Letters / Delivery drone noise threatens quality of life 

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PAUL Costigan’s article on the serious threat posed by delivery drones to suburban ambience is excellent (“Residents’ screams lost against noisy drones”, CN, December 19). 

Their high-pitched, invasive noise was the number one issue repeatedly emphasised in submissions to the ACT Legislative Assembly inquiry on delivery drones. 

The ACT is in the process of developing a wellbeing index. It doesn’t take a lot of insight to work out that delivery drones are quality-of-life destroyers, no matter what marketing spin Wing serves up about so-called quieter drones, which are way over community noise standards. 

Canberrans are already having to deal with factors such as heat stress from a changing climate. The addition of screeching drones from above is the last thing residents need. 

It is in no way “innovative” as government ministers would have people believe, but ludicrous in the extreme as far as wellbeing is concerned. 

Murray May, Cook 

Too little, too late

I WAS recently given a flyer from Bec Cody and Chris Steel, Labor Assembly members for Murrumbidgee, in which they promised the ACT government will work with Canberra’s communities to crack down on developers who break the rules and “dodgy builders”. 

Well, too little, too late – their government has turned a pleasant, liveable city into a hot, messy construction site and the expensive, unnecessary rubbish that they pile on to try and make us think they’re doing something, rubs it in even more.

We’re waiting for October’s election, Bec and Chris.

Christina Faulk, Swinger Hill

Keep lawyers out of divorce

ON August 1, 1974, the then Attorney-General, Senator Lionel Murphy, rose to give his Second Reading speech regarding the Family Law Bill 1974. 

He said: “The main purpose of the Bill is to eliminate as far as possible the high costs, the delays and indignities experienced by so many parties to divorce proceedings under the existing Matrimonial Causes Act.

He then added: “These provide for more simple procedures, require courts to proceed without undue formality”.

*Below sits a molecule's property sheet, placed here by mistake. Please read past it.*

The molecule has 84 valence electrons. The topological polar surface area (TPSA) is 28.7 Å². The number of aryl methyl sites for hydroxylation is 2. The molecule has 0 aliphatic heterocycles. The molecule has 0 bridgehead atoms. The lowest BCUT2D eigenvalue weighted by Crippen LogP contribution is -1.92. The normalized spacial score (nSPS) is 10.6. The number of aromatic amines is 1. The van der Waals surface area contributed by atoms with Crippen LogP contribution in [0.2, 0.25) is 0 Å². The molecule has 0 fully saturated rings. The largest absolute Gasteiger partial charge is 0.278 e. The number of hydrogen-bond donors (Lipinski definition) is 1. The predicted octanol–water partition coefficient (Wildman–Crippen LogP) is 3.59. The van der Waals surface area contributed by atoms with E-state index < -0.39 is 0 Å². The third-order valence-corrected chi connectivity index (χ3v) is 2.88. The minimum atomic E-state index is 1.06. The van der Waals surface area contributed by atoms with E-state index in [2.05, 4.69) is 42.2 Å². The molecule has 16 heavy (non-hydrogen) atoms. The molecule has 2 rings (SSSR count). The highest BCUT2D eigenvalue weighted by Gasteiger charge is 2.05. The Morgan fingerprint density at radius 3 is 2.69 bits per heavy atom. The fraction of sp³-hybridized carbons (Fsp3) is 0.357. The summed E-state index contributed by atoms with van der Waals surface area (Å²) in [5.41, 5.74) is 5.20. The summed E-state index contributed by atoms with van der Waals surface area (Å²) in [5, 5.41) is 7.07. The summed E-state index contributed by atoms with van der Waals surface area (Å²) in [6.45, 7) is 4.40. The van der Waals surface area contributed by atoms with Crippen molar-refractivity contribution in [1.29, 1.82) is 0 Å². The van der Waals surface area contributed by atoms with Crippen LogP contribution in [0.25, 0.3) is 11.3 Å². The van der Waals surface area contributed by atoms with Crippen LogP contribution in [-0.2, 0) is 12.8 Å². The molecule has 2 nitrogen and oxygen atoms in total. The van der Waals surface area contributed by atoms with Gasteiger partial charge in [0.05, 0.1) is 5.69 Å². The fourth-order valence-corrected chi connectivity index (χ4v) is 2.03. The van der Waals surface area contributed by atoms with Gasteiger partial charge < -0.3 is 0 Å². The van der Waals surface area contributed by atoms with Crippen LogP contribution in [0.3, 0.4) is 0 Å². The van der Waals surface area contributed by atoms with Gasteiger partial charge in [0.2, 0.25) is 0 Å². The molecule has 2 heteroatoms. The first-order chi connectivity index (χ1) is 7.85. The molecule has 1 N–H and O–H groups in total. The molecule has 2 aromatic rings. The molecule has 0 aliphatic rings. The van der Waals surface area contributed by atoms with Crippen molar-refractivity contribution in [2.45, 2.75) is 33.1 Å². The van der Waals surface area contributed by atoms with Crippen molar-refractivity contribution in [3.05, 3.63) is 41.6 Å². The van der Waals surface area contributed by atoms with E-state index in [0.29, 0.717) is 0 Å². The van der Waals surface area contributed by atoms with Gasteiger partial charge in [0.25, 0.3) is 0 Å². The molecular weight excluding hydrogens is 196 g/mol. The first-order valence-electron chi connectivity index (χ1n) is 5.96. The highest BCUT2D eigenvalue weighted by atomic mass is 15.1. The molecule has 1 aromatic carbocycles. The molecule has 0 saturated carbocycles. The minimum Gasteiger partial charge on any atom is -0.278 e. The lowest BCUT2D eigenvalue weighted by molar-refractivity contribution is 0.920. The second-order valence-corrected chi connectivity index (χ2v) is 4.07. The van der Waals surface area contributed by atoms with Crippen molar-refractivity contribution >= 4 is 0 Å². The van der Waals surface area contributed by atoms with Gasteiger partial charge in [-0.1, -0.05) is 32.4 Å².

Unfortunately, Senator Murphy failed dismally in his endeavours.

Our current family law and child support systems destroy lives and increases suicide rates. 

The court system, rather than being a simple procedure, promotes an adversarial system that may cost hundreds of thousands of dollars in each case. 

At the same time, family members are alienated from other members of the families. 

For example, one part of our community, that is significantly affected, includes those personnel in our defence force. These personnel return from overseas commitments to find that they have lost their families. As a result of the subsequent family law and child support issues, suicide rates in our defence forces increase out of proportion to their numbers. 

Rather than stopping delays, a court case in the Family Court can last as long as two to three years before it is heard. As a result, children often do not see one parent during this period and this then becomes the status quo after the proceedings have been determined. 

At the same time, the costs escalate out of control. 

The solution is obvious. We need to revert to the principles espoused by Senator Murphy. This includes the setting up of an informal tribunal, without lawyers, to carry out divorce proceedings.

John Flanagan, secretary, Fairness In Child Support, Thirroul, NSW

A time will come…

I NOTE Colliss Parrett’s comment to my response to his first correspondence in the CityNews in December.

Colliss argues that before we cut our greenhouse emissions, India and China have to cut theirs first. That’s putting the cart before the horse.

Australia is the largest exporter of fossil fuels such as coal and LNG in the world. 

These form the largest share of our national income. We are also a wealthy, developed economy with a high standard of living compared to India and China and with enormous scope for developing renewable energy sources. 

Australia has the capacity and technical know how to develop these resources, but lacking government incentives, declines to do so. The time will come when these countries, having developed their renewable energy abilities, which they are rapidly doing now, will no longer need our fossil fuels. What happens to our economy then?

I don’t become angry when someone attacks my work and findings, as they are based on cold, hard observations, deductions and conclusions based on the evidence and physics not emotional denial of an inconvenient truth. 

Gavin O’Brien, Southside Weather Watch, Gilmore 

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